I know that is an odd choice, but most of the excerpts from the opera available online are just the instrumental interludes called "Kneeplay" and this gives some of the singing as well. Another successful recent American opera composer is John Adams with Nixon in China:

As you can hear both Glass and Adams are 'minimalist' composers whose music is intended to be accessible to the ordinary listener. I think they offer a new 'formula' for the successful national opera composer that might be adopted in Canada. First, choose a composer whose music is widely known and accessible, second, choose a libretto that features a famous national character but offers controversial elements, third, incorporate uniquely Canadian characteristics in either the music, dance or staging.

So, the perfect new Canadian opera might be the story of Pierre Eliot Trudeau and the October Crisis of 1970. Most Canadian history is pretty dull, but this wasn't. Plus, it would give the librettist a chance to explore the legacy of Trudeau that we still live with, and not everyone happily. So there you go, Canada. Get me a good libretto and I would be happy to take on the project for a suitable commission!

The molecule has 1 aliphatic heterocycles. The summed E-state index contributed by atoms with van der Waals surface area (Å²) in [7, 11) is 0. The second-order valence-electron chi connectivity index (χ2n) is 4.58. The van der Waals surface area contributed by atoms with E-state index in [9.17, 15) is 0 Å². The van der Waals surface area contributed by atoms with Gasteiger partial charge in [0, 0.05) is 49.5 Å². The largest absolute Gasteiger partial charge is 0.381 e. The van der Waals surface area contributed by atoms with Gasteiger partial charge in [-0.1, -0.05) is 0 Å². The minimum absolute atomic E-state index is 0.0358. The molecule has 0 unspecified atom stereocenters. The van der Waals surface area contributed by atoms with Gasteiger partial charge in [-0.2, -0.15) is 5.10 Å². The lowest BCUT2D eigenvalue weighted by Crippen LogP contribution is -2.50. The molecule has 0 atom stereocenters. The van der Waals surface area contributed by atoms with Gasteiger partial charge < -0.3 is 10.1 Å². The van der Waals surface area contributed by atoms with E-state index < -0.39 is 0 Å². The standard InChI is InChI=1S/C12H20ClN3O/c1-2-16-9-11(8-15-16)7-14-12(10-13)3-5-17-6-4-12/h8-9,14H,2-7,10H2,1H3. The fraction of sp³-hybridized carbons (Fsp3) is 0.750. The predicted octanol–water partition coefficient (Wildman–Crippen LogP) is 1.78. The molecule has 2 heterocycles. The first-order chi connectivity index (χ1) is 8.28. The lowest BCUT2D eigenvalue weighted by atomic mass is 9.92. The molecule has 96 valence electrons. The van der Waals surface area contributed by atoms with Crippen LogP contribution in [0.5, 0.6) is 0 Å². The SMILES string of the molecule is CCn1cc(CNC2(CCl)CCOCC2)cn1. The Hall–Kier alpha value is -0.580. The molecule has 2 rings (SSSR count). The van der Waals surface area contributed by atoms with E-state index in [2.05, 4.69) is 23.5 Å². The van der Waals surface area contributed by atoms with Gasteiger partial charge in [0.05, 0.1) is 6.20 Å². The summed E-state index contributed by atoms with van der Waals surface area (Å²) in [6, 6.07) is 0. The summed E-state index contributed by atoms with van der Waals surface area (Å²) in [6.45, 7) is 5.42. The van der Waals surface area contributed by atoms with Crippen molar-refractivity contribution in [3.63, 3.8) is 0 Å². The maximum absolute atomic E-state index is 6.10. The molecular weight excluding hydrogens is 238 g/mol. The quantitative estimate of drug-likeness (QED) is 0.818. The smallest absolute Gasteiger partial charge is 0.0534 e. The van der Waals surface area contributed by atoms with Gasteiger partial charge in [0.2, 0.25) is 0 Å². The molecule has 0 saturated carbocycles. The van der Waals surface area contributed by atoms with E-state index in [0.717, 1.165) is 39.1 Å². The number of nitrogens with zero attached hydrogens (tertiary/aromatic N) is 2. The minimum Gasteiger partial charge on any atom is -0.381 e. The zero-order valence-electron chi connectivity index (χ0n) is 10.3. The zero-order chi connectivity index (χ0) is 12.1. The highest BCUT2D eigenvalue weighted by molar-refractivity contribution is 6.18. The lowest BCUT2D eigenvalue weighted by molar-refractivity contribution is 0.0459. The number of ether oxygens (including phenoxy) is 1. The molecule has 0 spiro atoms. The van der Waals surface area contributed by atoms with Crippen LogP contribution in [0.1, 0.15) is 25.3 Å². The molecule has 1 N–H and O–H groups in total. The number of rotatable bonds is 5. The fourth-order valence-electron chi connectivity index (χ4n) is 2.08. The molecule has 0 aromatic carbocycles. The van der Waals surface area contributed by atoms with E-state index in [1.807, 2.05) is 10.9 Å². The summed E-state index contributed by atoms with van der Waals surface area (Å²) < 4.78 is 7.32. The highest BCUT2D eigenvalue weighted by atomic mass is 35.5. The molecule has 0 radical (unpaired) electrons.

RG said...

Your erudition is always impressive. And your suggestion of Trudeau and the October Crisis is plausible for a Canadian opera. But, as far as I know, it has no love story. Don't you need that in an opera? I suggest the story of billionaire Belinda Stronach backstabbing her boyfriend Peter MacKay second in command of the Conservative Party when she accepted a bribe of (and got) a Cabinet post from Liberal Party leader, billionaire Paul Martin, for "crossing the floor" but soon after lost it all in another election. Here we have a story of the hubris of very rich unscrupulous people defeating the people but soon destroyed by those same people. And the fact that this trading of a political position for a favour was judged acceptable by the Ethics Commissioner would give it a kind of Friday 13th frisson in the American market, where Rod Blagojevich goes directly to jail... and where, anyway, all musical endeavours, to be counted successful, must first make it big.

Bryan Townsend said...

Aha! The love story. From opera librettos I have looked at, a love story can be inserted just about anywhere. But how about Margaret Trudeau? You see, it's ready-made!